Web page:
Anybody who has ever shot weddings can attest to the fact that wedding guests can be great assets or tremendous liabilities to you and your task of effectively capturing the day. That’s about the extent of the diplomacy I can muster at this point. Guests dancing at a reception providing awesome photo ops = Good. Guests stepping in and trying to direct the bride and groom during their private shoot so that said guest can grab their desired shot (true story) = Little short of infuriating. But, one app is poised to take it to a whole new level of hot-under-the-collar for photographers.
Ceremony is a free and novel little mobile app that now allows happy couples to crowdsource their wedding photos. In other words, the bride and groom can compile an entire wedding album from each of the smartphones snapping away throughout the day, basically rendering the need for a wedding photographer moot (or, so it would seem).
Invitations to “join” the wedding event can be sent via email or text directly to guests who will be attending, or you can share the event code at the venue for those who didn’t receive it previously. Guests can then snap away throughout the day and upload their images to Ceremony, even if no Internet connection is available at the time of capture.
Afterwards, the bride and groom can peruse the entire collection, sharing images over social media, or even downloading full-resolution copies of the original images with the $4.99 upgrade to a Ceremony Pro. This means that, for less than the cost of a McDonald’s value meal (which, just admit it, isn’t much of a value anyhow), a bride and groom can have digital copies of all the memories from their special day…without having to hire an outside photographer.
I see posts frequently on sites like Craigslist by couples looking for wedding photographers who are “looking to expand their portfolio,” stating that their budget tops out at $150. Which is fine. My wife and I couldn’t even afford a budget photographer for our wedding, so I completely understand. For them, an app like this is perfect. You can’t even target that demographic and still run a profitable business…it’s just impossible.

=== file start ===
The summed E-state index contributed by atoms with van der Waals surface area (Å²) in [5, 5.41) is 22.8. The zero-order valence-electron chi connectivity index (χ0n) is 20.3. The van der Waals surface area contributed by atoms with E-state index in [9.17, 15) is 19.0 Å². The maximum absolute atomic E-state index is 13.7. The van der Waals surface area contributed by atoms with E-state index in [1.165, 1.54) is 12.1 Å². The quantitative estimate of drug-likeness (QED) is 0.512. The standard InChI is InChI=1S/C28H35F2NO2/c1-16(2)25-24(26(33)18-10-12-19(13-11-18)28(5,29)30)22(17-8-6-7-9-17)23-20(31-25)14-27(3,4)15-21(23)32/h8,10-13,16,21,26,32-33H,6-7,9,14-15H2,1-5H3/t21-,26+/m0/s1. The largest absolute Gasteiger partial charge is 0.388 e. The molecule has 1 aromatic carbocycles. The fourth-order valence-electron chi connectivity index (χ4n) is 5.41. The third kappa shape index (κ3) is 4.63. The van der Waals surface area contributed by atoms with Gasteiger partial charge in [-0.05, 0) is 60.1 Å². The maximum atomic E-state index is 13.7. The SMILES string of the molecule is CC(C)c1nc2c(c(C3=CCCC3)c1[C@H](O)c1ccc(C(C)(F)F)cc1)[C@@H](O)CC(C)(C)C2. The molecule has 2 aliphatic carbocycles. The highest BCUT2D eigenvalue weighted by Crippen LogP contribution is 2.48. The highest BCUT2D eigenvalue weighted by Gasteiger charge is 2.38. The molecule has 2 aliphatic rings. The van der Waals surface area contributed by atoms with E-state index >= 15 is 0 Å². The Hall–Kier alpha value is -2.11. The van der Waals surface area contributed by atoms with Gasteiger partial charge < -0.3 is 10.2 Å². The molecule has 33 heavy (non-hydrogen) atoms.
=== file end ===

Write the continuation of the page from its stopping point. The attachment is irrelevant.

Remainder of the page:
There’s also the high-end clients who want to spend $9,000 on a wedding package and wouldn’t dream of substituting a free phone app in place of it or entrusting their precious memories to a bunch of drunken frat boys, sorority sisters, and crazy aunts looking for a little post-wedding action. Sure, they might include the app as part of the day, but there’s no chance in Hades that they’re going to use it as a substitute.
Where this hits home is for the demographic somewhere in the middle – those who are budget-conscious but still want quality; those who can afford to hire a mid-range photographer but are entertaining the idea of going with a friend; those who want the momentary “fun” of the day to be captured in hilarious ways rather than looking at immortalizing a momentous day for years to come (without having to look back in embarrassment). THOSE are the ones that could pose a problem to the average wedding photographer looking to stay afloat.
The key to fighting off this ominous cloud is a good sales pitch. Our fellow photographer and writer JP Danko shared a little bit about his approach when dealing with clients considering this approach:
“There are a bunch of these. I tell my clients to use them as an excuse for me not to go to the reception. The pitch goes something like this: ‘Why not pay me to take the high priority photos of you throughout the day? These include you preparing for the ceremony, the ceremony and formal photos afterwards, the venue and detail shots, your introductions, and your first dance if you have it scheduled before the dinner. Then, you can collect your guest photos of the dancing and the rest of the reception. In all honesty, is it really worth paying me to stay for an extra three or four hours for one photo of the cake cutting, one photo of the garter toss, and four or five random photos of the dancing?’ I also require of clients that they provide my meal if they want me to stay throughout the reception, which is an additional cost on their part.”
So, does this mean a decisive end to wedding photography as we know it? I highly doubt it, just like the Ford Focus didn’t spell the end of the Ferrari. But, it can present a unique challenge when working with potential clients and, as time progresses, modifying our traditional sales tactics to better appeal to what really matters to the client.
However, for those interested in giving Ceremony a try or even using it for your own wedding (I won’t judge you), it is available for both iOS and Android devices. Just bear in mind, you might not want to see what Uncle Oscar’s phone has seen.
[via Imaging Resource]